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Path: apple!sun-barr!olivea!uunet!cis.ohio-state.edu!
 zaphod.mps.ohio-state.edu!uwm.edu!rutgers!att!cbfsb!cbnewsc!rls
From: rls@cbnewsc.cb.att.com (richard.l.schieve)
Newsgroups: rec.games.video.arcade
Subject: Early Williams Tech Tip
Keywords: Robotron, Joust, Stargate...
Message-ID: <1992May15.193150.22162@cbnewsc.cb.att.com>
Date: 15 May 92 19:31:50 GMT
Distribution: na
Organization: AT&T
Lines: 92


Well, I've been collecting, fixing, and restoring mostly early 80's
video games for around 8 years now and have gotten pretty good at
working on them.  Some of these games have the same problems over
and over and I thought some of you might like to hear about some of
these problems.  Much of this is information I've sent directly to
people when they have posted requests for help.  I'm not an
electronics wizard or anything.  I've just spent enough time trying
to fix games that I've learned some typical failures.

Todays Tech Tip ;-) is on the early William's games, Defender,
Joust, Robotron, Stargate, Sinistar, Bubbles, and I think Blaster
but I've never worked on one.  These game all share the same basic
logic board arrangement as follows: 

-------------------    ------------          ------------  -------
|                 |    |          |          |          |  |     |
|                 |    |          |          |          |  | AUX |
|   CPU/VIDEO     |    | ROM/PIA  |          |  SOUND   |  | SND |
|                 |    |          |          |          |  |     |
|                 |    |          |          |          |  |     |
|                 |    ------------          ------------  -------
|                 |
|                 |    ----------
|                 |    |        |
|                 |    |        | <--INPUT
|                 |    ----------
|                 |
-------------------

The three boards on the left are often mounted on a metal plate.
The sound board is the same one used in pins and the AUX SND board
is only used in Sinistar (I'm not sure on Blaster).

The most common problem I've seen with these games are loose
connections that can become intermittent and sometimes overheat.  How
the loose connections affect on the game depends on where it is.
All these boards including the power supply boards not shown are
interconnected with female Molex connectors mating to male pins that
are mounted perpendicularly to the boards.  These male pins are
fairly heavy gauge and are a bit hard to solder to.  The solder
connection between the board and pin often cracks when taking the
connectors on and off.  Also, at the female end, the connection can
overheat if things get a bit corroded actually burning the connector
shell and the female pin looses it's spring tension.

People often complain of resets during game play.  There are some
software bugs (at least in Robotron) but more often than not the
resets are due to the +5 VDC supply dropping below what TTL devices
can operate with at the logic board itself.  The Molex connections
to and from the power supply board will often show signs of
overheating.  Try measuring the +5 at the power supply and again at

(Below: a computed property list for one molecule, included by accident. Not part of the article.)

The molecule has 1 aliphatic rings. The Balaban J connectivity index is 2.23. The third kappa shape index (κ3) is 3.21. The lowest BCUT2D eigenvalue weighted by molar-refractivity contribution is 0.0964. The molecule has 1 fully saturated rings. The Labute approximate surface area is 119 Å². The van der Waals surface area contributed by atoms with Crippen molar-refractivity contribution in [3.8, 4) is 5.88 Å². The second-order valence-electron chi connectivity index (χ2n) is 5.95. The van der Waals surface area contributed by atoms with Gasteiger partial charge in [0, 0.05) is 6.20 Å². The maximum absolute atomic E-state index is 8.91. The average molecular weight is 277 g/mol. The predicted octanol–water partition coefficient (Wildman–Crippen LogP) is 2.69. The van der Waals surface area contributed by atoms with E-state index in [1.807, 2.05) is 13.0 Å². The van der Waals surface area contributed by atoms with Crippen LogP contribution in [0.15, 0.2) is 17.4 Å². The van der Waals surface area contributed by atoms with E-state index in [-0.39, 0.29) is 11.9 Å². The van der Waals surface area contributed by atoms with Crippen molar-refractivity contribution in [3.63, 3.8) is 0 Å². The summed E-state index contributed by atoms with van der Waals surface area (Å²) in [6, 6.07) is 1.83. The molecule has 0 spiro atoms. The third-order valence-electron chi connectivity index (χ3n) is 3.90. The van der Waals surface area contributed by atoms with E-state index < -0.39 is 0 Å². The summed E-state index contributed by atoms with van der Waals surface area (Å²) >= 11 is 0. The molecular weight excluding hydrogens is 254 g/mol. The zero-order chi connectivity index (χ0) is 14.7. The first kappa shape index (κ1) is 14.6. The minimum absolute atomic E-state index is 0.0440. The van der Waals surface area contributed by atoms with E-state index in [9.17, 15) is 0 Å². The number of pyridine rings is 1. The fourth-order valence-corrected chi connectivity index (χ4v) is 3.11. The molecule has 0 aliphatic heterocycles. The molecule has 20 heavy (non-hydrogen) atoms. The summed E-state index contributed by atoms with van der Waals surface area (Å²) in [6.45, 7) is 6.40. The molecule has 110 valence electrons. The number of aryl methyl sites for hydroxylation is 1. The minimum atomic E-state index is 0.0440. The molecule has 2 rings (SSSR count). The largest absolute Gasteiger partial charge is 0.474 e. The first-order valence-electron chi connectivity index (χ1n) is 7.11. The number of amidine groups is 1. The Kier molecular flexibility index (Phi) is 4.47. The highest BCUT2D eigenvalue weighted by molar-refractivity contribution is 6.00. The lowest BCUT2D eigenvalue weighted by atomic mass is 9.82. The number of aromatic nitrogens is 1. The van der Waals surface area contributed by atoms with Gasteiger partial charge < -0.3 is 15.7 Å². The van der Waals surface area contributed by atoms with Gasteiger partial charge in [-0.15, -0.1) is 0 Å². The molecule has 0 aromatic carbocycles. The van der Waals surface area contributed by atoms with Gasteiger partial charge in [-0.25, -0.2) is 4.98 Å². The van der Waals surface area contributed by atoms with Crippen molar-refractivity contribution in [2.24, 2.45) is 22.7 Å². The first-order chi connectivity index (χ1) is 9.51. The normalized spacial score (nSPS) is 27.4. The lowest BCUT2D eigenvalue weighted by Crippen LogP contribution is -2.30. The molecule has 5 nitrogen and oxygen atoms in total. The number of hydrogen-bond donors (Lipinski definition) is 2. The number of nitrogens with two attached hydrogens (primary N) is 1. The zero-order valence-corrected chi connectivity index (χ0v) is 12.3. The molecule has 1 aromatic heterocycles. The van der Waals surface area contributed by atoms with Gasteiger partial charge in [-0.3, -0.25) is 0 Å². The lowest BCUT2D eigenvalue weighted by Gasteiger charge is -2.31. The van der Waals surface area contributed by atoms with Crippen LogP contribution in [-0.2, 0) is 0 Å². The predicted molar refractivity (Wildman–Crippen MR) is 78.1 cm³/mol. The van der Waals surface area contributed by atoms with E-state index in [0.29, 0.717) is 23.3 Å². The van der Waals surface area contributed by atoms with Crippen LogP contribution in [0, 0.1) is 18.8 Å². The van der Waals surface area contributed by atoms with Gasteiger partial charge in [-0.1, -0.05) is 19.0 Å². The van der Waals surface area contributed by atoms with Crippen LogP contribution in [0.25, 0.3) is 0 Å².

the logic boards.  If there is much of a difference and especially
if the logic board is seeing less than +4.7 or so you have
problems.  If the female end has overheated considerably the female
pin itself has lost spring tension and should be replaced.  Often
you can clean the male pins and work the female off and on a few
times to get by for a while but chances are the female pin should be
removed and replaced.  Many hack artist coin-op repair types will
simply cut off the female connector and solder wires right to the
male pins.  You see the same problems with Williams pinball games.

BTW, the software Robotron bug is supposed to go away if you turn
off the "Fancy Attract Mode" which does away with the explosion when
you zap a bad robot (thanks George).

Loose connections at the logic boards seem more often to be cracked
solder joints where the pins go through the boards.  Any time
unexpected things start happening while playing, it is worth the
time to pull the board and check out the solder joints.  I checked
out about 6 board sets the other day and half didn't work but were
fine after I resoldered the pins to the boards.

Also, make sure to clean excess flux after resoldering the pins.
I've seen too much left over flux scramble the inputs from the
control panel.  To clean excess flux I use 1,1,1-Trichloroethane
called Carbo-Chor at Ace.  It's amazing stuff as as strongly as it
smells and as well as it works it does not burn so it relatively
safe to use.  I use one of the cheapie stiff bristled "glue" brushes
and dip it in some trichlor and scrub away.

To people that have worked on these (and older Williams pinballs)
this is all old news.  I think that many that read this group have
not had their hands in a machine until they are forced to and often
have software backgrounds and are a bit afraid of the hardware.

If this is well received I'll put together some more.  If not, sorry
to have wasted the bandwidth.


				Rick Schieve
				rls@ihlpb.att.com

 


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